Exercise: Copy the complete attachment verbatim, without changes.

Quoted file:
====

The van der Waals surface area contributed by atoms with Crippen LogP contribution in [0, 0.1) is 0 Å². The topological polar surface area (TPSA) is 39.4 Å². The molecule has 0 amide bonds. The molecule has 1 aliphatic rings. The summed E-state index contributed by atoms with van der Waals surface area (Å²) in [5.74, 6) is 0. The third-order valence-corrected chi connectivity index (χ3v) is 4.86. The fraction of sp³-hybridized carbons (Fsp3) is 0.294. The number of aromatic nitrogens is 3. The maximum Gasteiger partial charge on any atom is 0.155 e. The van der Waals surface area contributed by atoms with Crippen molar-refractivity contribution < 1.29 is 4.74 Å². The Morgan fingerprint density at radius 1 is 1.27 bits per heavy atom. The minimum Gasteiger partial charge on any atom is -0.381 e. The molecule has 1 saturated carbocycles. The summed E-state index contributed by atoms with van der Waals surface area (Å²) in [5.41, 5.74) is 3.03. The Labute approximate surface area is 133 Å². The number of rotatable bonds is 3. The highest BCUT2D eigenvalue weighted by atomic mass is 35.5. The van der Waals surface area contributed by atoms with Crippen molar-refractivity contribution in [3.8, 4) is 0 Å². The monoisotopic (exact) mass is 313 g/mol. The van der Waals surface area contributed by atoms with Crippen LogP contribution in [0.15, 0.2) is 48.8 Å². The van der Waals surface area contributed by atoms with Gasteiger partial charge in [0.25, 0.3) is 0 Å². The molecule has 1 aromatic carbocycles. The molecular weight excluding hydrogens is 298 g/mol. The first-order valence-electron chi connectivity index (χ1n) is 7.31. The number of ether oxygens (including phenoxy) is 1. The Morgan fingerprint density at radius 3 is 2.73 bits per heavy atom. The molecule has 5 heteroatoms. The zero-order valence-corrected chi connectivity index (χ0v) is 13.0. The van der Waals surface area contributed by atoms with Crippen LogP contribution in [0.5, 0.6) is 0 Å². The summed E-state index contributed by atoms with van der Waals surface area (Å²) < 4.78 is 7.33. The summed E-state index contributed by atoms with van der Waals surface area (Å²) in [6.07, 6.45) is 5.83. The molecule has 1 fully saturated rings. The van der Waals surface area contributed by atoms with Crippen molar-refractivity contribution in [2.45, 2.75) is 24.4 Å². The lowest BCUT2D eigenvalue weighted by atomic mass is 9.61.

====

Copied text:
The van der Waals surface area contributed by atoms with Crippen LogP contribution in [0, 0.1) is 0 Å². The topological polar surface area (TPSA) is 39.4 Å². The molecule has 0 amide bonds. The molecule has 1 aliphatic rings. The summed E-state index contributed by atoms with van der Waals surface area (Å²) in [5.74, 6) is 0. The third-order valence-corrected chi connectivity index (χ3v) is 4.86. The fraction of sp³-hybridized carbons (Fsp3) is 0.294. The number of aromatic nitrogens is 3. The maximum Gasteiger partial charge on any atom is 0.155 e. The van der Waals surface area contributed by atoms with Crippen molar-refractivity contribution < 1.29 is 4.74 Å². The Morgan fingerprint density at radius 1 is 1.27 bits per heavy atom. The minimum Gasteiger partial charge on any atom is -0.381 e. The molecule has 1 saturated carbocycles. The summed E-state index contributed by atoms with van der Waals surface area (Å²) in [5.41, 5.74) is 3.03. The Labute approximate surface area is 133 Å². The number of rotatable bonds is 3. The highest BCUT2D eigenvalue weighted by atomic mass is 35.5. The van der Waals surface area contributed by atoms with Crippen molar-refractivity contribution in [3.8, 4) is 0 Å². The monoisotopic (exact) mass is 313 g/mol. The van der Waals surface area contributed by atoms with Crippen LogP contribution in [0.15, 0.2) is 48.8 Å². The van der Waals surface area contributed by atoms with Gasteiger partial charge in [0.25, 0.3) is 0 Å². The molecule has 1 aromatic carbocycles. The molecular weight excluding hydrogens is 298 g/mol. The first-order valence-electron chi connectivity index (χ1n) is 7.31. The number of ether oxygens (including phenoxy) is 1. The Morgan fingerprint density at radius 3 is 2.73 bits per heavy atom. The molecule has 5 heteroatoms. The zero-order valence-corrected chi connectivity index (χ0v) is 13.0. The van der Waals surface area contributed by atoms with Crippen LogP contribution in [0.5, 0.6) is 0 Å². The summed E-state index contributed by atoms with van der Waals surface area (Å²) < 4.78 is 7.33. The summed E-state index contributed by atoms with van der Waals surface area (Å²) in [6.07, 6.45) is 5.83. The molecule has 1 fully saturated rings. The van der Waals surface area contributed by atoms with Crippen molar-refractivity contribution in [2.45, 2.75) is 24.4 Å². The lowest BCUT2D eigenvalue weighted by atomic mass is 9.61.